According to Peter Hyams’ not particularly well-regarded sequel to Stanley Kubrick’s sci-fi landmark 2001: A Space Odyssey, 2010 was supposed to be The Year We Make Contact. No such luck. Aside from sending a bouquet of party balloons floating across New York City in October, space aliens kept their usual distance. Which just goes to show you: You can’t always believe what movies—or their trailers (or, for that matter, their critics)—are telling you. With that in mind, here are my picks for the best of the best of 2010.
Exit Through the Gift Shop—You could argue all day whether this “documentary”—featuring British graffiti artist Banksy—is real or an elaborate prank. The answer is irrelevant, because—fact or fabrication—the film is still the most insightful look at the modern art scene you’ll find. Bashing this film as false and manufactured would be like criticizing a documentary about punk rock for being loud and chaotic. Major props to Banksy for creating a hilarious, confounding work of art-as-documentary (or is that documentary-as-art?) and inviting us all in on the joke.
Inception—Sure it was a big, splashy summer sci-fi movie starring Leonardo DiCaprio. But if you’re gonna make a big, splashy summer sci-fi movie, this is the way to do it! Screw Michael Bay and his bombastic, Transformers-style idiocy. Inception is proof that audiences don’t mind thinking a bit, even when stuff is blowing up. Christopher Nolan’s visuals are easily the year’s most bravura. (Joseph Gordon-Levitt in zero-G? The eye-poppingest image of 2010!) But the twisty, turny, 3D maze of a script is what kept people coming back.
The Kids Are All Right—Writer-director Lisa Cholodenko (1998’s award-winning High Art) came back strong with an indie film about alternative families that felt neither indie nor alternative. That’s not an insult, mind you. It’s a ringing endorsement of the easy, accessible, everyday reality of this lively family dramedy. Julianne Moore and Annette Bening are the rather conservative lesbian couple (not an oxymoron) whose teenage kids manage to hunt down the sperm donor (Mark Ruffalo) who unknowingly fathered them. What follows is a magnificently observed story about the way people communicate with one another (or don’t).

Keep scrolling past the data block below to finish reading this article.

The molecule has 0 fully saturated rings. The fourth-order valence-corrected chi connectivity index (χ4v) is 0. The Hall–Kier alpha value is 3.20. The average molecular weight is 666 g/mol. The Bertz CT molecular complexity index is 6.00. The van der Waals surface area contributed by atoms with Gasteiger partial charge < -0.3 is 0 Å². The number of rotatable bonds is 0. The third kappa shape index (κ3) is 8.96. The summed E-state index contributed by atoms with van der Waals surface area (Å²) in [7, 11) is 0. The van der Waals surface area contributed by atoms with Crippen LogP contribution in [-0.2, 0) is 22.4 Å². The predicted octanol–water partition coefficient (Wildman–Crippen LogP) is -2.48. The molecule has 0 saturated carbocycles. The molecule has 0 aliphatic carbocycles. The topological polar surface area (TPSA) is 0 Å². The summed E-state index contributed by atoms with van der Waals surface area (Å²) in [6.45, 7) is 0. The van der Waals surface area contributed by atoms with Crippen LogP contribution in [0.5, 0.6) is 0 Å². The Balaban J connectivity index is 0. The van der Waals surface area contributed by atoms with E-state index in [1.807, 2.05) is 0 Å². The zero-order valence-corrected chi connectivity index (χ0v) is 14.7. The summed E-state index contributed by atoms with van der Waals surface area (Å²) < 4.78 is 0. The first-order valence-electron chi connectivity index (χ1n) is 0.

The King’s Speech—Talented actors, well-written script, appropriate direction. It’s surprising sometimes how simple a good film can be. The King’s Speech consists of little more than an Odd Couple friendship between stutter-prone, low-self-esteem-having King George VI (Oscar-bound Colin Firth) and unorthodox, Shakespeare-loving speech therapist Lionel Logue (Geoffrey Rush). And yet it contains some of the most emotional moments of the year. The back and forth between Firth and Rush is like watching two tennis pros at the top of their game. In the end, we feel sympathy for the poor King of England’s plight (yes, it probably does suck to be king) and a swelling of pride over his eventual oratory triumph (yeah, go kick those Nazis’ asses!). That is real movie magic.
Let Me In—Yeah. This film flopped. For the life of me, I can’t figure out why. Maybe Americans need their vampires to be sexy and of legal age. Fans of the original Swedish chiller were pissed about this inevitable, Americanized remake. Initially, I couldn’t blame them. Until I saw the film. In all objective honesty, writer-director Matt Reeves made a better movie. Snowbound Los Alamos, N.M., proves to be a more-than-appropriate substitute for the wintry isolation of Scandinavia. In parts, it’s scene-for-scene the original. But when Reeves chooses to stretch his wings, he finds moments of sublime horror—most notably with Richard Jenkins’ character of The Father. His nocturnal quest for blood—ending in the most dazzling car crash of the year—is by turns blackly humorous, soul-suckingly sad and creepy as all get-out.